Suboxone to Subutex

Anything about buprenorphine that doesn't fit somewhere above, fit it here!
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dmartinez76
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Suboxone to Subutex

Post by dmartinez76 »

I have been having a hard time coming off of Suboxone, my doctor prescribed me Subutex films to try and ween me off, has anyone or their doctor tried this method?
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suboxdoc
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Re: Suboxone to Subutex

Post by suboxdoc »

You must not be in the US? There is no Subutex film in the USA. We used to have Subutex tabs, but they were taken off the market at the same time that Suboxone film came out.

There is no difference for patients between Suboxone and plain buprenorphine, what we used to call 'Subutex'. None. I often have people here or wherever insist they are different, but I point out the studies that got Suboxone approved, and the basic pharmacology of naloxone. Naloxone is not absorbed to any significant level through mucous membranes. Studies suggest that about 3% of the 2 mg in a standard dose becomes absorbed -- an amount of no significance compared to the amount of buprenorphine. And naloxone has a very short half-life, so that any that IS absorbed is gone within 20 minutes. How could it do anything?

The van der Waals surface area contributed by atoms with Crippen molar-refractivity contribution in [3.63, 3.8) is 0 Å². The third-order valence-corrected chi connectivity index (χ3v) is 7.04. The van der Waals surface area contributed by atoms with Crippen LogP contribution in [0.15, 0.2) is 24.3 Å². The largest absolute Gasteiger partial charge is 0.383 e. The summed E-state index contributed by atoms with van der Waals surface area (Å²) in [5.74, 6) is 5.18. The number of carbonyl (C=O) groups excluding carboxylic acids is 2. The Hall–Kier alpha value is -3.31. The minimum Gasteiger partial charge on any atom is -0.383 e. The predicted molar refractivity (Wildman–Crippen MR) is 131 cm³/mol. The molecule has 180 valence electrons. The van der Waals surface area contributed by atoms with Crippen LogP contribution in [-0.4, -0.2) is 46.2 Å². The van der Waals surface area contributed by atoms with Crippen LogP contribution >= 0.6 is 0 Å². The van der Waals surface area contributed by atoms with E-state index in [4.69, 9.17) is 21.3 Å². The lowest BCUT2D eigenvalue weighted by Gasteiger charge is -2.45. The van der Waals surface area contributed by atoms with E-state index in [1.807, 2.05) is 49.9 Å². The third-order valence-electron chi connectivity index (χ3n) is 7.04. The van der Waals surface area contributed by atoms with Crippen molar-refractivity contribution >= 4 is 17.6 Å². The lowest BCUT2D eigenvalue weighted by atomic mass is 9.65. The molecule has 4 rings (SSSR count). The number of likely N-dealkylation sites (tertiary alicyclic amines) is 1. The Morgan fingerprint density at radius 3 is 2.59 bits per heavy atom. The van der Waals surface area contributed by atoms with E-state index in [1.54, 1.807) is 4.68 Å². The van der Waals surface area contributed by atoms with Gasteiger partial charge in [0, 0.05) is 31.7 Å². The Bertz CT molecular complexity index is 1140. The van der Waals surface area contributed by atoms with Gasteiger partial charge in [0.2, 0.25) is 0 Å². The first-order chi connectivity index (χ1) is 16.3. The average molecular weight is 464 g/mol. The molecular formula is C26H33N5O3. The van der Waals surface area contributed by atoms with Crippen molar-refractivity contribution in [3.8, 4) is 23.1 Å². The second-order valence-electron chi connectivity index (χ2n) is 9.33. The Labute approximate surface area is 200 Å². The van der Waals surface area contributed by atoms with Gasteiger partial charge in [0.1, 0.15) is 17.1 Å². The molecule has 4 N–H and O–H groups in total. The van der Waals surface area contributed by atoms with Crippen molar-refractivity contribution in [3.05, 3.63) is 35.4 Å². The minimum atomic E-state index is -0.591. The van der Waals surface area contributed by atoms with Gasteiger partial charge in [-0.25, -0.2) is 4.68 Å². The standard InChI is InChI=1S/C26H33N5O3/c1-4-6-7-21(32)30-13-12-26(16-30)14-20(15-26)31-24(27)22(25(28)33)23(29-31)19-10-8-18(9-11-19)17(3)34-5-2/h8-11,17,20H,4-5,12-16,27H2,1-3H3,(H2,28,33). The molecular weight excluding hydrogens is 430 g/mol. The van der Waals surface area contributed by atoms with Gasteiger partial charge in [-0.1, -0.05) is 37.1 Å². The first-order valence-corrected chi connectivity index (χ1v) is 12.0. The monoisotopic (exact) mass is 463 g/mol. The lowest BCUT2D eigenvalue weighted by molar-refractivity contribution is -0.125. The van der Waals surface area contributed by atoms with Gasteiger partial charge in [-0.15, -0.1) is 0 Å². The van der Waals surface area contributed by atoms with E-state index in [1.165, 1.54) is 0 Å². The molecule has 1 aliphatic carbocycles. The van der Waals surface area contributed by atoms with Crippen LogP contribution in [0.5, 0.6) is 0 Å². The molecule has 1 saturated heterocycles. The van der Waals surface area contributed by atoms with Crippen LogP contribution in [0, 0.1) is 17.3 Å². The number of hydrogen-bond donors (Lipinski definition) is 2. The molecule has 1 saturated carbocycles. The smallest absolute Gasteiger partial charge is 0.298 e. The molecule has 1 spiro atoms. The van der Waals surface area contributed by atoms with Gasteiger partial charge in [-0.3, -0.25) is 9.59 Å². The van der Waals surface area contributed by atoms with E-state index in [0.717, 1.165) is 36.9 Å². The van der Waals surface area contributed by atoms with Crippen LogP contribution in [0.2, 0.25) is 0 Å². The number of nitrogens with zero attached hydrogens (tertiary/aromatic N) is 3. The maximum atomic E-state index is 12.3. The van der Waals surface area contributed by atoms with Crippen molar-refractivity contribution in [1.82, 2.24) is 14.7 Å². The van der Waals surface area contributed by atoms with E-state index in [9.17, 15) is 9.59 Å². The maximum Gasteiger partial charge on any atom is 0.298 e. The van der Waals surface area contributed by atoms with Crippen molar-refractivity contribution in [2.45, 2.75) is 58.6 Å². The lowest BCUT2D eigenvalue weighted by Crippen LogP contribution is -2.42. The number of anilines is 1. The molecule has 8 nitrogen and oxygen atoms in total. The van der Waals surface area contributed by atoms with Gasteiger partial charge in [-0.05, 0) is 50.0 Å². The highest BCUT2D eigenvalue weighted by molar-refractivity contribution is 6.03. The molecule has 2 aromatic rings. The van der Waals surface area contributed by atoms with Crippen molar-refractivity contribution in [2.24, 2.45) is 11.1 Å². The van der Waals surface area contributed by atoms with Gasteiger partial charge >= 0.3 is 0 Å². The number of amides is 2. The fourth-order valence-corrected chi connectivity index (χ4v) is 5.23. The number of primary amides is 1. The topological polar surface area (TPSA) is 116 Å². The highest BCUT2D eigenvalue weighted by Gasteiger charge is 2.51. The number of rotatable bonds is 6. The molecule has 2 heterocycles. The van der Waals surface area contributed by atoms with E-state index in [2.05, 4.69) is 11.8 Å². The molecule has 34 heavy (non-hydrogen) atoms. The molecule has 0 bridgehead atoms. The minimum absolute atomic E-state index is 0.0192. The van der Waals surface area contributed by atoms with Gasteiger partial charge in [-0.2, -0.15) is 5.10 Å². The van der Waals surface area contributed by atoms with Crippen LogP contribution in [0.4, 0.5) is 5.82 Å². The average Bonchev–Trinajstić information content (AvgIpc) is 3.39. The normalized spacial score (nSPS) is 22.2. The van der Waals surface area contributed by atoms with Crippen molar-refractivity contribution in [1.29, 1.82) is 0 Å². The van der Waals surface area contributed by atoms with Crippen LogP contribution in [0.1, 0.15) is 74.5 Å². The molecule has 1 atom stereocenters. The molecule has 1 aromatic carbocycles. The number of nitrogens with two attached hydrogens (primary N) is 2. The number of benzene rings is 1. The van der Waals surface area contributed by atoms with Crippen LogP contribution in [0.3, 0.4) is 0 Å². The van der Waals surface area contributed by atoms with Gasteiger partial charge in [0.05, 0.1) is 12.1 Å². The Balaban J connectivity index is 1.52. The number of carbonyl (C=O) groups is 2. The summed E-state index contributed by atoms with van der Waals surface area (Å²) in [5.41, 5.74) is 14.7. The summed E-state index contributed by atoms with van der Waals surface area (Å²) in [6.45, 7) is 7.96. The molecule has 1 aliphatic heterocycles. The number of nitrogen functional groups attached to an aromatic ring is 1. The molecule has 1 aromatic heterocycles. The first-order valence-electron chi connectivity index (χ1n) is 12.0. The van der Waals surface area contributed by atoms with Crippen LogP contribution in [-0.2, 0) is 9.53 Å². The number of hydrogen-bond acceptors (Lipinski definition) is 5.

Naloxone was added to buprenorphine for ONE reason -- to reduce injecting. That's it. Pharmacists think 'you need the naloxone so it won't make you high'. Idiots. Truly. Getting 'high' is a function of 1. the person's opioid tolerance, and 2. whether other opioids are on board, causing precipitated withdrawal. Naloxone, BTW, has NOTHING to do with precipitated withdrawal. NOTHING. It is all from buprenorphine, displacing opioid agonists from the mu receptor. Period.

I cannot imagine a reason one would be better for a taper than the other. They are, after all, the same! Maybe (here is a stretch) he is thinking of studies that show that 'very low dose NALTREXONE' reduces withdrawal symptoms in patients tapering off methadone... a real study. But the study only looked at symptoms for one week -- which makes the results hard to interpret. Also, that was NALTREXONE -- an orally - active, long-half-life opioid antagonist. Yes, it sounds sort of like naloxone, but they are entirely different medications. One lasts for 20 minutes, the other for 20 hours. One enter the body and the other doesn't. If that's the case, he is thinking... but I don't think his idea will work.
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